By Rob Davies-Colley
The quality of water in rivers and downstream lakes and estuaries strongly affects how we can use it and what value we place on it. And to define water quality, it is imperative to make long-term, national measurements.
Much information on the water quality of New Zealand rivers at national scale has come from monitoring at 77 sites in the National Rivers Water Quality Network (NRWQN) operated by NIWA for 25 years. A much larger number of water quality sites is operated by regional councils, though almost all have been running for shorter periods.
Important attributes that together define water quality include:
- constituents important to aquatic life that vary over a 24-hr cycle (e.g., dissolved oxygen);
- optical properties related to transmission of light through water (e.g., visual clarity);
- the major nutrient elements, nitrogen (N) and phosphorus (P), which promote plant growth including nuisance algae (nitrate-N and ammonia-N are also toxic to aquatic life); and
- faecal microbial contaminants that can cause illness to people consuming water or recreating in rivers or downstream waters.
‘Point’ pollution from wastewater discharges (entering receiving waters at a point) needs to be distinguished from ‘diffuse’ pollution arising from land use. Improved wastewater treatment over several decades has resulted in water quality in New Zealand being dominated by the diffuse sources – which are much more difficult to manage. There are three major categories of diffuse pollution: fine sediment, the major nutrients (N, P), and faecal microbes. Toxic metals may contaminate a small number of river waters within urban centres or downstream of mines.
Compared with Europe, North America and Asia, river water quality in New Zealand is ‘fairly good’ overall, though conditions vary greatly from place to place depending on land use. Water quality is very good (i.e. supports most values including habitat for aquatic life) in rivers draining conservation lands. Conversely, there is widespread diffuse pollution from developed land, particularly pastoral agriculture which degrades rivers with fine sediment (reducing visual clarity), faecal microbial contamination, and nutrient enrichment.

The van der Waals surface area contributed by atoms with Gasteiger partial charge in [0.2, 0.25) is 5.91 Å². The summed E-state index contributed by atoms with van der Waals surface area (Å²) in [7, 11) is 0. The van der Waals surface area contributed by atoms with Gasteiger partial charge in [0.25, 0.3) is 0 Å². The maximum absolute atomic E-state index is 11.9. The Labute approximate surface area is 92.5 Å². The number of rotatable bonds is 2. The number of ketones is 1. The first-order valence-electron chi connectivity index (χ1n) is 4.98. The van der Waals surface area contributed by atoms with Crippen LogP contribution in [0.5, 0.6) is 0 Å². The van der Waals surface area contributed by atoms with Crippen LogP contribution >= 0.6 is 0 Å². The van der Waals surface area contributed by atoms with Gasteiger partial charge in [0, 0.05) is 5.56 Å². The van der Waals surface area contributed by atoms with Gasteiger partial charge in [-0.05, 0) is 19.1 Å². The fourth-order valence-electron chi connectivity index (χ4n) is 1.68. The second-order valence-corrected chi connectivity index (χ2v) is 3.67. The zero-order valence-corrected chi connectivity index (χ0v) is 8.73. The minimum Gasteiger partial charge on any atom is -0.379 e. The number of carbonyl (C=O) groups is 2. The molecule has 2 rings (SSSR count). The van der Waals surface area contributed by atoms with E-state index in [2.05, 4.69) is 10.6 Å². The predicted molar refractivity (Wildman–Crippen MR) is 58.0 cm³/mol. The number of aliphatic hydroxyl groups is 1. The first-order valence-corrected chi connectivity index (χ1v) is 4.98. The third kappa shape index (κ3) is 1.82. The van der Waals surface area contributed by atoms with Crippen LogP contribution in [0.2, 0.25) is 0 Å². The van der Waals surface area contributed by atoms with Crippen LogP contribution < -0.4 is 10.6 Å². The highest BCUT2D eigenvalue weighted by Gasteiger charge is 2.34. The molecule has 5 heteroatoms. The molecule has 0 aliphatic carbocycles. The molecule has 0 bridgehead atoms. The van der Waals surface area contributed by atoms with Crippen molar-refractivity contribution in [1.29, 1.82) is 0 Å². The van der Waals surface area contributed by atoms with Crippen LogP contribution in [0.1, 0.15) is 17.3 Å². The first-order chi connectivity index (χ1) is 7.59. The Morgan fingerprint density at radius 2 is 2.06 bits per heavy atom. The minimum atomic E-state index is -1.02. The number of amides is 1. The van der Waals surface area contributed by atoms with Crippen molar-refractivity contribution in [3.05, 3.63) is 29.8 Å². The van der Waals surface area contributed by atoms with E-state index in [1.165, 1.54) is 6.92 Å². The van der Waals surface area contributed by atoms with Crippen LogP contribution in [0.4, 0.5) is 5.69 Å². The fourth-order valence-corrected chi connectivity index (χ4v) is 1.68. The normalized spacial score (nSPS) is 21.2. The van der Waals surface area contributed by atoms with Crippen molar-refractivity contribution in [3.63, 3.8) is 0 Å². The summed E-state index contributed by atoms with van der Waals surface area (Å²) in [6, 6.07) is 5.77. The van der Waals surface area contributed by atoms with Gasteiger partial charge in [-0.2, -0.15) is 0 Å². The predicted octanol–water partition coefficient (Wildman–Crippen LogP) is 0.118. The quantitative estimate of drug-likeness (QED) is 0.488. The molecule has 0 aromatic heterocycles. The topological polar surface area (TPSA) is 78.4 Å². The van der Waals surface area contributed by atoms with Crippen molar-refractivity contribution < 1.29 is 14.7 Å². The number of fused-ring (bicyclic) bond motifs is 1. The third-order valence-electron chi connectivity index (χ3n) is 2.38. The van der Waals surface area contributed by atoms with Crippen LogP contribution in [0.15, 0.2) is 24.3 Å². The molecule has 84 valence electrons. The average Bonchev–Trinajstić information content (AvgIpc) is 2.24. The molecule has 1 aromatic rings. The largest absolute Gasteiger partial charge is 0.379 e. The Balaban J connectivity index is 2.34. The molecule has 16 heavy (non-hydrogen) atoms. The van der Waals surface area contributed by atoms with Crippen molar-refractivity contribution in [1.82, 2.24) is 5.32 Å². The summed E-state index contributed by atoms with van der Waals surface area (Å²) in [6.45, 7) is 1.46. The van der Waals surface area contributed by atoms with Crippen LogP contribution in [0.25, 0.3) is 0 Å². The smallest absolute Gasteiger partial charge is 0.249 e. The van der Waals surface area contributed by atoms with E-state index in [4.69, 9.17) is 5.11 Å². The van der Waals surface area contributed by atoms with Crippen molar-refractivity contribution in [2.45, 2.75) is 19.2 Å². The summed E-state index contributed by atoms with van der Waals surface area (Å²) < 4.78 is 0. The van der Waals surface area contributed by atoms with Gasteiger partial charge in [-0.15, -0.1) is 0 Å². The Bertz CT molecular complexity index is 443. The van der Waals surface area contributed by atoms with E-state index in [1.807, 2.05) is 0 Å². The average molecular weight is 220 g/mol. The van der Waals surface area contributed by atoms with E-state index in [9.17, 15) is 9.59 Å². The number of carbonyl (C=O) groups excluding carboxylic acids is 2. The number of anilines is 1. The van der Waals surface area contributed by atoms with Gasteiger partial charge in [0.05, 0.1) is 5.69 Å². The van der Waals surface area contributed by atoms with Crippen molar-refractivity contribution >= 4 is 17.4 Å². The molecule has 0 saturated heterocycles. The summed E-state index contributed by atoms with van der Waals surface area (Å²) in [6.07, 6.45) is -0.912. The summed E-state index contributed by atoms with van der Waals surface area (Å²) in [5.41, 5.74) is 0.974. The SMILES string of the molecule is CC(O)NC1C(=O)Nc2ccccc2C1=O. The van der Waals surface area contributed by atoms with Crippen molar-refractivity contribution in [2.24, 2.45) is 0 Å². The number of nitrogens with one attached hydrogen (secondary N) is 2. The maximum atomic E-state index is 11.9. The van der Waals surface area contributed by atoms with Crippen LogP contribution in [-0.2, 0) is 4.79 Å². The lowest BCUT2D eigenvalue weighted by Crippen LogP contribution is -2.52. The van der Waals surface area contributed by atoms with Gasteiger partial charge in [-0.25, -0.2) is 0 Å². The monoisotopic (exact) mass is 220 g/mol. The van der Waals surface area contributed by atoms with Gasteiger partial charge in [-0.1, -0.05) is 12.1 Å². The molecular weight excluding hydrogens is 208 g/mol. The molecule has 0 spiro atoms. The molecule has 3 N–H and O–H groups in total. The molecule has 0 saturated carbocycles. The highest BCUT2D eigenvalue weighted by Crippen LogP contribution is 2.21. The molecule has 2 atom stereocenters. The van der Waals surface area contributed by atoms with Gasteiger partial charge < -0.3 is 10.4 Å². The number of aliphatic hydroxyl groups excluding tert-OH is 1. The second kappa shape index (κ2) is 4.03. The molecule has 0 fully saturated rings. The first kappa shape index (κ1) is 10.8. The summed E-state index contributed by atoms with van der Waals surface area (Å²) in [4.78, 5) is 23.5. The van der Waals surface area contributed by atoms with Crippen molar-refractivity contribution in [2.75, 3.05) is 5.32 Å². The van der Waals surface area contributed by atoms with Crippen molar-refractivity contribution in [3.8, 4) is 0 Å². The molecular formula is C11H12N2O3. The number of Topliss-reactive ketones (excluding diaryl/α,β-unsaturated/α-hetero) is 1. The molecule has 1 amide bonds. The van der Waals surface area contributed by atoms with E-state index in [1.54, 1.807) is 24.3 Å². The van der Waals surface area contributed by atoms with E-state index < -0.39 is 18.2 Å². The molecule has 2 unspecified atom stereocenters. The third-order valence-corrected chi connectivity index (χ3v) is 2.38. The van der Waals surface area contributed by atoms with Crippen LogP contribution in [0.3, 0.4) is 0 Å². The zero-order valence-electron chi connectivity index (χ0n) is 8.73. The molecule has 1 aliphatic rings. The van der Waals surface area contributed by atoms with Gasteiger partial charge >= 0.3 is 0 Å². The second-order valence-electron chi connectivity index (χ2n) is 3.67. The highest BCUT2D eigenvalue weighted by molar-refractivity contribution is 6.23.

Water quality in rivers can also vary greatly from one day to the next. Even rivers that have good water quality most of the time may be turbid and polluted by faecal microbes during floods or high flows. Typically, diffuse pollutants move mainly during storm flows, in sharp contrast to contaminants from wastewater which are highest at low flow when dilution in receiving rivers is least.
A relatively few urban- and mine-affected rivers in NZ probably have the worst water quality because of mobilisation of toxic contaminants such as heavy metals as well as severe habitat modification.
All three major categories of diffuse pollutant are mobilized on grazed livestock pasture (40% of NZ’s land area), resulting in degraded water quality in rivers draining pastoral catchments. As might be expected, diffuse pollution from pastoral agriculture tends to increase with land use intensification. Cropland (about 1.5% of area) yields somewhat degraded water quality owing to mobilisation of nutrients and fine sediment. Plantation forests (7% of land area) generally yield appreciably better water quality than pasture, and rivers draining plantations sometimes approach the quality of rivers in native vegetation cover, although periodic harvest operations can mobilise fine sediment.
The water quality of numerous rivers in New Zealand has generally been declining over the last 25 years, despite a very large expenditure on improved treatment (or diversion from rivers) of city and factory wastewaters. However, the gains from this point pollution control have been outweighed by steadily increasing diffuse pollution, particularly nitrogen and phosphorus enrichment from intensification of pastoral agriculture.
Fortunately, there have been encouraging signs of late that river water quality declines can be arrested, or even reversed. Water quality appears to have recently improved in a few polluted rivers in certain catchments and regions where there has been major effort on improved land management (e.g. riparian fencing and planting), soil conservation and nutrient controls.
Continued improvements in river water quality are expected to be an enduring challenge while intensification of pastoral agriculture and urban expansion also continue. This will be further exacerbated by global warming driving increases in river water temperatures and declining river flows in some areas.
Dr Rob Davies-Colley is a principal scientist for water quality at NIWA.
Ballantine, D.; and Davies-Colley, R.J. (2013 in press). Water quality trends in New Zealand Rivers: 1989-2009. Environmental monitoring and assessment. (Journal code – EMAS-D-13-01488)
Davies-Colley, R. J. (2009). Land use and water quality in New Zealand – an overview. Water 162: 32-35.
Davies-Colley, R. J.; Smith, D. G.; Ward, R.; Bryers, G. G.; McBride, G. B.; Quinn, J. M.; and Scarsbrook, M. R. (2011). Twenty years of New Zealand’s National Rivers Water Quality Network: benefits of careful design and consistent operation. Journal of the American Water Resources Association 47:750-771.
Howard-Williams, C.; Davies-Colley, R.; Rutherford, K.; Wilcock, R. (2011). Diffuse pollution and freshwater degradation: New Zealand Perspectives. Water 172, 56-66